Houghton Kinsman 4:34 PM

So it was very much located in the outside environment


Nina Liebenberg 4:35 PM

A map that showed all activities, and grew as more and more things were added in the period the exhibition played out in…



Fritha Langerman 4:35 PM

The more I think about it, I am sad that it hasn’t had a more visible presence – on the CCA or Michaelis website. There was so much research done. Certainly the way we relate to our environment also impacts on the way in which we relate to each other in this space. We need to do something with this project


Nina Liebenberg 4:35 PM

Serendipitously, the second years were doing a drawing project with Katherine Spindler and Bull

which we decided should coincide with the exhibition


Houghton Kinsman 4:36 PM

Its funny you mention Katherine Spindler, I am across the road from her exhibition at Barnard Gallery in Newlands


Nina Liebenberg 4:36 PM

Sorry, haven’t kept an eye on the conversation…I agree, Fritha. I still get SO  much from previous projects.


Houghton Kinsman 4:37 PM

That process is in itself an oscillation, movement back and forth between past projects and future projects.


Fritha Langerman 4:37 PM

So what wild-life on campus do you pay attention to Houghton?


Houghton Kinsman 4:39 PM

Thats a good question, I feel I fall into this routinized pattern myself. I was just thinking on my way back to the studio from the Commerce lecture theatre, how beautiful it is outside, and how little time I spend there. Your idea to revisit the project and once again engage with the space feels extremely appropriate Fritha


Fritha Langerman 4:40 PM

I think that we need to develop this into a publication – online as well as in print – that links the living campus with its collections and history. This is for when you are taking a break from your PhD Nina! But it is interesting to see what people really notice – other than the occasional squirrel stealing a roti from the dustbin.



Nina Liebenberg 4:40 PM

I think there is a lot more to explore as well…There are so many electives that deal with the environment and the city..which could be incorporated as well

Just as an aside: has anyone seen the African Harrier Hawk???


Houghton Kinsman 4:40 PM

Yes fantastic, it could become like a gesamtkunstwerk


Nina Liebenberg 4:41 PM

He hangs out on campus every now and then.


Houghton Kinsman 4:41 PM

This one?


Nina Liebenberg 4:41 PM

The ornithologist told us about it – and – as things go – I saw him the next week!



Fritha Langerman 4:41 PM

Yes, but so much good work and great ideas are generated, and after projects are over, they are packed away. This needs an active presence and space to archive the projects and findings.


Nina Liebenberg 4:42 PM

He was in the tree outside my office. VERY big. And strangely clumsy

probably because of his size. And he was hopping down and seemed very aware of us looking at him.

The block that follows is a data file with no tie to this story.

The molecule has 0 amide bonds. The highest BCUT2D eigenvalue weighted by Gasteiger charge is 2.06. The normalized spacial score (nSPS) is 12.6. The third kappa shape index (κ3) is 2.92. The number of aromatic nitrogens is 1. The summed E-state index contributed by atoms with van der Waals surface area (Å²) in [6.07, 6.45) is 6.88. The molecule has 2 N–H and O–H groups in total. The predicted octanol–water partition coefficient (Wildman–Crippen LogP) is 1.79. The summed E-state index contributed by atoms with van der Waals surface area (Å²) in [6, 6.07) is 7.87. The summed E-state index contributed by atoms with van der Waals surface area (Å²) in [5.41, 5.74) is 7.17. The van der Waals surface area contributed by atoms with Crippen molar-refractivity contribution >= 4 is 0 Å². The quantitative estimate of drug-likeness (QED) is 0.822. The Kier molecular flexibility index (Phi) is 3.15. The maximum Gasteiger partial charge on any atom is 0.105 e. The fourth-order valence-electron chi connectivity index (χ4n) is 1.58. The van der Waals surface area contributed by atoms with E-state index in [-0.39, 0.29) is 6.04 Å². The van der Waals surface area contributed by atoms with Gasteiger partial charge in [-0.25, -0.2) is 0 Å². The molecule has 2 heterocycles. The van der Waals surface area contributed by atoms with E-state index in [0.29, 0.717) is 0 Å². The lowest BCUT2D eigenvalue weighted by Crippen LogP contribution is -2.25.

Lex and Barbaro also saw him


Fritha Langerman 4:43 PM

He decimated a pigeon outside my window some time back…


Nina Liebenberg 4:43 PM



Fritha Langerman 4:43 PM

rather that than a squirrel!


Nina Liebenberg 4:44 PM

Glad he is still around, since I haven’t seen him since.

Talking expanding the project…


Houghton Kinsman 4:44 PM

Yes the idea of the active archive is intriguing


Nina Liebenberg 4:45 PM

I recently visited Michael Nixon and the Kirby collection of instruments again, with the local issues students.

and he mentioned that he would love to get a zoologist as well as a botanist in to view the instruments…


Fritha Langerman 4:46 PM

Zoologist to look at the animal life in the instruments? Ok, so from this conversation, we should take some action – if not learning. As soon as the shuttle moves the campus will be redesigned, so we should archive what he have soon.


Nina Liebenberg 4:47 PM

Brilliant. Nixon wants them to identify some of the wood that was used, to maybe ascertain where some of the instruments are from…how to better conserve them etc etc.


Houghton Kinsman 4:48 PM

And there is a space to turn this transdisciplinary discussion into something like a mini Serpentine Marathon

Not the snake but the gallery in London ☺


Nina Liebenberg 4:49 PM

Just saw…looks fascinating. Well, I think we have SO many students and lecturers who feel strongly about a range of ecological issues…


Houghton Kinsman 4:50 PM

Yes there is a really interesting mix between science and art at Michaelis


Fritha Langerman 4:51 PM

Must disconnect soon. I am sure all your conversations won’t have outcome agendas, but let’s take this further.


Nina Liebenberg  4:51 PM

Less daunting than I expected ☺


Houghton Kinsman 4:52 PM

I guess that is the great thing about unexpected organic conversations, you never know what will come out of it!

Thank you both for your time, and such a good exchange!


Fritha Langerman 4:52 PM

Thanks – don’t know how to add happy face (happy face)


Houghton Kinsman 4:53 PM

Have a great evening both of you and if I can help in any way with expanding that project you know where to find me!


Nina Liebenberg  4:53 PM

Heheheh, toodleloo. Enjoy Oscar and Echo and Andy. Houghton, go look at the show, it is beautiful. I will be fine combing the conversation and kicking myself for some comments.


Houghton Kinsman 4:54 PM

Will do! Not too hard I hope! ☺ Good evening!